Editor's note: The majors are always the most highly anticipated tournaments of the year. But which one will be the best? We asked our writers to present the cases for the Masters, U.S. Open, British Open and PGA Championship. First up, the Masters.
You could argue the stage is the star every year at Augusta National.
You throw in a good script at the Masters, and it’s practically a bonus.
The dramatic potential of the scripting this year makes the Masters the most anticipated major championship of the new year and once again the favorite to be the best. It’s the only major where the game’s top player can make history closing out a career Grand Slam. At 25, world No. 1 Rory McIlroy will be looking to join Ben Hogan, Jack Nicklaus, Gary Player, Gene Sarazen and Tiger Woods as the only players to win all four professional majors. If McIlroy claims the only major he has yet to win, he will become the second-youngest to do so, with only Woods (24) younger.
The hype preceding McIlroy’s drive down Magnolia Lane will be almost Tigeresque. He’ll be going for his third consecutive major championship title after winning the British Open and PGA Championship last year.
Back in 2011, McIlroy made a serious bid to win at Augusta National, where he took a four-shot lead into the final round before making a mess of the 10th hole with a triple-bogey 7 that would lead to a closing 80.
“There’s no golf course I can think of that is made for him more,” Player said last month.
That being said, McIlroy’s best finish in six starts at Augusta National is his tie for eighth last year. Notably, he got outplayed in the third round by a non-competing marker, a 51-year-old Augusta National member.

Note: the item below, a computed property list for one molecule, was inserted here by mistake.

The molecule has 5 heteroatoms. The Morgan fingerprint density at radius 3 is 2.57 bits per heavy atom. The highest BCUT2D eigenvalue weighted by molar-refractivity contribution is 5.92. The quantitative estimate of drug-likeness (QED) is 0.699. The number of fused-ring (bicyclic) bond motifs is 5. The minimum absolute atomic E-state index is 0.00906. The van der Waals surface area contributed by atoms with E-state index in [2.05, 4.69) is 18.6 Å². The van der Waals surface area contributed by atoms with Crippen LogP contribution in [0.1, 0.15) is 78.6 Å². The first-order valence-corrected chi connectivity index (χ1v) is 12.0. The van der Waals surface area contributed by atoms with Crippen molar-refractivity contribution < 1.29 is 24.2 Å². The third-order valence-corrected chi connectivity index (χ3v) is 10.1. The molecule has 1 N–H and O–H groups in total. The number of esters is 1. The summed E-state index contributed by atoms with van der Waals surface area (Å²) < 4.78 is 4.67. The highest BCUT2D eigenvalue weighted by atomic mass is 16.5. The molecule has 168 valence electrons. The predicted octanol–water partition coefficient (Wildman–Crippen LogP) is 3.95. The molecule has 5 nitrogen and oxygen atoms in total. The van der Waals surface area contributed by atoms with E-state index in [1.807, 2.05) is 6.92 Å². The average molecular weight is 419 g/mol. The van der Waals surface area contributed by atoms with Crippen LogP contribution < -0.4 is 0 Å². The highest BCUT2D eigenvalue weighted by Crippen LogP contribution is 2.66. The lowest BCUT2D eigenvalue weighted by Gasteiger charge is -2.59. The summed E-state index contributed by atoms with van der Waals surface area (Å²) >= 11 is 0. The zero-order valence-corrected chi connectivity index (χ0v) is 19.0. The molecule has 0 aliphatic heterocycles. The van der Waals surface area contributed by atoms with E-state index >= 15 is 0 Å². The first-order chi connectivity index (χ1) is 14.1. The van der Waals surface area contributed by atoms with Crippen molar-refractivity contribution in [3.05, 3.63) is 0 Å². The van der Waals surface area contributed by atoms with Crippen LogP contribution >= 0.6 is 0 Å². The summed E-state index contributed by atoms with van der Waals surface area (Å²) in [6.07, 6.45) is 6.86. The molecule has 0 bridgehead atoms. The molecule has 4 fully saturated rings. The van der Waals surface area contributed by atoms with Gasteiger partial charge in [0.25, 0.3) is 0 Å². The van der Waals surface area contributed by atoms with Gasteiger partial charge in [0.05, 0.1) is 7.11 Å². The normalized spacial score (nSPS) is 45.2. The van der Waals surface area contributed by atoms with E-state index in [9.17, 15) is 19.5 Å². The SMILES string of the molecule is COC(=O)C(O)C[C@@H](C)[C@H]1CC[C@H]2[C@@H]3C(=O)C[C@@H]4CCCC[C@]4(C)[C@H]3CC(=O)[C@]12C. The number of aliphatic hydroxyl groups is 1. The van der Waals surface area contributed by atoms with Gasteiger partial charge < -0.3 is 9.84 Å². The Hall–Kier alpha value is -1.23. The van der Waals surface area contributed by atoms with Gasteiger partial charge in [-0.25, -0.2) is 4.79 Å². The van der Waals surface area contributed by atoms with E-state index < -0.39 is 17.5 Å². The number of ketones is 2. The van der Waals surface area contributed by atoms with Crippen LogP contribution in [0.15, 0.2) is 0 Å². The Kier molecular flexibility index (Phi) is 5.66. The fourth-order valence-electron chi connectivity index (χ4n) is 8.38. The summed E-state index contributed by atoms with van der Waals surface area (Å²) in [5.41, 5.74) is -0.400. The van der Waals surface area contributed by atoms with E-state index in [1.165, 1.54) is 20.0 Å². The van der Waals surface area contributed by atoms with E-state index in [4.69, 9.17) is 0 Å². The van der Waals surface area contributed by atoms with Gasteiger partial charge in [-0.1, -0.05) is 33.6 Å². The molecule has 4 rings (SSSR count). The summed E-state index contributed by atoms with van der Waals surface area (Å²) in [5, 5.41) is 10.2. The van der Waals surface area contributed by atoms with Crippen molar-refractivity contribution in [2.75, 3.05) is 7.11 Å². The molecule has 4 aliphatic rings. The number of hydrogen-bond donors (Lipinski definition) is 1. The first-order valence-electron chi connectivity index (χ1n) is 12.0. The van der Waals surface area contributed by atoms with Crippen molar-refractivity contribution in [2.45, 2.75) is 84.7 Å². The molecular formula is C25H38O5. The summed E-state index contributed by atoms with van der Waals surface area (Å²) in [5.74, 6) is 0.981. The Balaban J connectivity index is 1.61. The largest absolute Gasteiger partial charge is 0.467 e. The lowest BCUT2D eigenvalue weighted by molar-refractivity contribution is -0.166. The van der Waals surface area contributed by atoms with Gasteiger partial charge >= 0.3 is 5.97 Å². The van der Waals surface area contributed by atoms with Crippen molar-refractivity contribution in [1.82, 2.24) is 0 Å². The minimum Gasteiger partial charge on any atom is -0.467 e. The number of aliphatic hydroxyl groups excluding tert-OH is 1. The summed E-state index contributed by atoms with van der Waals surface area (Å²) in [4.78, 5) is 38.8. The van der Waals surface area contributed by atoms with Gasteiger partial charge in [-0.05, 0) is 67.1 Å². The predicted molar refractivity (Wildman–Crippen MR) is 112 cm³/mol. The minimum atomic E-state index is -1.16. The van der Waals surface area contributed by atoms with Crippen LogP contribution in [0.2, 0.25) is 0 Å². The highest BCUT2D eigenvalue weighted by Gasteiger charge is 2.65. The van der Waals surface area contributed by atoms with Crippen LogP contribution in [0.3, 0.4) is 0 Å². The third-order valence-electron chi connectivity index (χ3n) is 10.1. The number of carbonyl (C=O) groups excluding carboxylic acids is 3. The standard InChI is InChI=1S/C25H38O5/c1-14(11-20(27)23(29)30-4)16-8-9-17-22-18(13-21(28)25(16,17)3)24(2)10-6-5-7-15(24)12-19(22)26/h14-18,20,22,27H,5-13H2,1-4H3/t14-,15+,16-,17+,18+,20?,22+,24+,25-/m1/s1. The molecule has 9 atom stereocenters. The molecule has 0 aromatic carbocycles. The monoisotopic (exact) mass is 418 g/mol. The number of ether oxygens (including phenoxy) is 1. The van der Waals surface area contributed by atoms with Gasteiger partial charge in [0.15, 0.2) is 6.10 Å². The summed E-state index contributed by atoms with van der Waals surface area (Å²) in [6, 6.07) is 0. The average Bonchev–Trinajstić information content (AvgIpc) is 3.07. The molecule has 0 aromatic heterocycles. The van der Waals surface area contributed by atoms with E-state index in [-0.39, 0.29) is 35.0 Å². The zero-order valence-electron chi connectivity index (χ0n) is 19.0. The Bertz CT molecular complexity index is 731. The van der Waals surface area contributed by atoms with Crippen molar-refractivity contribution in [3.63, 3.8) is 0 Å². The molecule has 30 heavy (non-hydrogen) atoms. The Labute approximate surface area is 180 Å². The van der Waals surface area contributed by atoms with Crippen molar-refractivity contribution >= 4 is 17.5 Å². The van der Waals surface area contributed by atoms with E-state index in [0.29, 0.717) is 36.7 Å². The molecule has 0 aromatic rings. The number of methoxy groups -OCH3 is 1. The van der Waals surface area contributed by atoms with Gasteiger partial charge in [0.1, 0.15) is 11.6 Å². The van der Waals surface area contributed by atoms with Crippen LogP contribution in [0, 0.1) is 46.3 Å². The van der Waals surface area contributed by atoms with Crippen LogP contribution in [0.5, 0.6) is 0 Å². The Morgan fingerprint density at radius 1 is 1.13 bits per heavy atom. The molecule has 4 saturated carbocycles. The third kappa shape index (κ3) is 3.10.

This year’s Masters will also bring the highly anticipated return of Woods after he missed the event for the first time in his career last year while recovering from back surgery. Augusta National looms as the venue that most favors Woods ending his six-year winless run in majors. Even when he’s not on his best form, Woods contends there. Though he hasn’t won the Masters since ’05, he has finished T-6 or better at Augusta National in seven of his last eight starts. By April, we’ll know how his “new, old swing” is coming along, whether his chipping woes are worked out and if his putting stroke is back in dependable order.
As comeback storylines go, this Masters also gives us Phil Mickelson, looking to win his fourth green jacket after missing the cut in last year’s season of disappointments.
There also will be young Jordan Spieth (21) looking to break through and win his first major after a hard Sunday run at it a year ago.
And, of course, there’s defending champion Bubba Watson, looking to win his third Masters in four years to really solidify himself as the best American in the game.